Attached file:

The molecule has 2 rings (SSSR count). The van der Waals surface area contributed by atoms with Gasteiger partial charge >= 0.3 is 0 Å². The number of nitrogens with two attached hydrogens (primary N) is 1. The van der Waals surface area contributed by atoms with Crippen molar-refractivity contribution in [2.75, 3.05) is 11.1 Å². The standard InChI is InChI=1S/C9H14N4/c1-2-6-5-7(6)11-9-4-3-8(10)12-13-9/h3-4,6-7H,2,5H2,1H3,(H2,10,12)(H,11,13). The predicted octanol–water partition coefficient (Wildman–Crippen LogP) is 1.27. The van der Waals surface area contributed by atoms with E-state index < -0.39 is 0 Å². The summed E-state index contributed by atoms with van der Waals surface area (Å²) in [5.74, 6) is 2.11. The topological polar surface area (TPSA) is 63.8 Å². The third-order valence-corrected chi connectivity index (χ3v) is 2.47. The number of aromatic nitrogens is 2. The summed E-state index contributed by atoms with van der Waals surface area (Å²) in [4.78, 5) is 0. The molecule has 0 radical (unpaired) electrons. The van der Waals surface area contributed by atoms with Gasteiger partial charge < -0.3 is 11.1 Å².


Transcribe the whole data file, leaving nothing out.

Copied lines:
The molecule has 2 rings (SSSR count). The van der Waals surface area contributed by atoms with Gasteiger partial charge >= 0.3 is 0 Å². The number of nitrogens with two attached hydrogens (primary N) is 1. The van der Waals surface area contributed by atoms with Crippen molar-refractivity contribution in [2.75, 3.05) is 11.1 Å². The standard InChI is InChI=1S/C9H14N4/c1-2-6-5-7(6)11-9-4-3-8(10)12-13-9/h3-4,6-7H,2,5H2,1H3,(H2,10,12)(H,11,13). The predicted octanol–water partition coefficient (Wildman–Crippen LogP) is 1.27. The van der Waals surface area contributed by atoms with E-state index < -0.39 is 0 Å². The summed E-state index contributed by atoms with van der Waals surface area (Å²) in [5.74, 6) is 2.11. The topological polar surface area (TPSA) is 63.8 Å². The third-order valence-corrected chi connectivity index (χ3v) is 2.47. The number of aromatic nitrogens is 2. The summed E-state index contributed by atoms with van der Waals surface area (Å²) in [4.78, 5) is 0. The molecule has 0 radical (unpaired) electrons. The van der Waals surface area contributed by atoms with Gasteiger partial charge < -0.3 is 11.1 Å².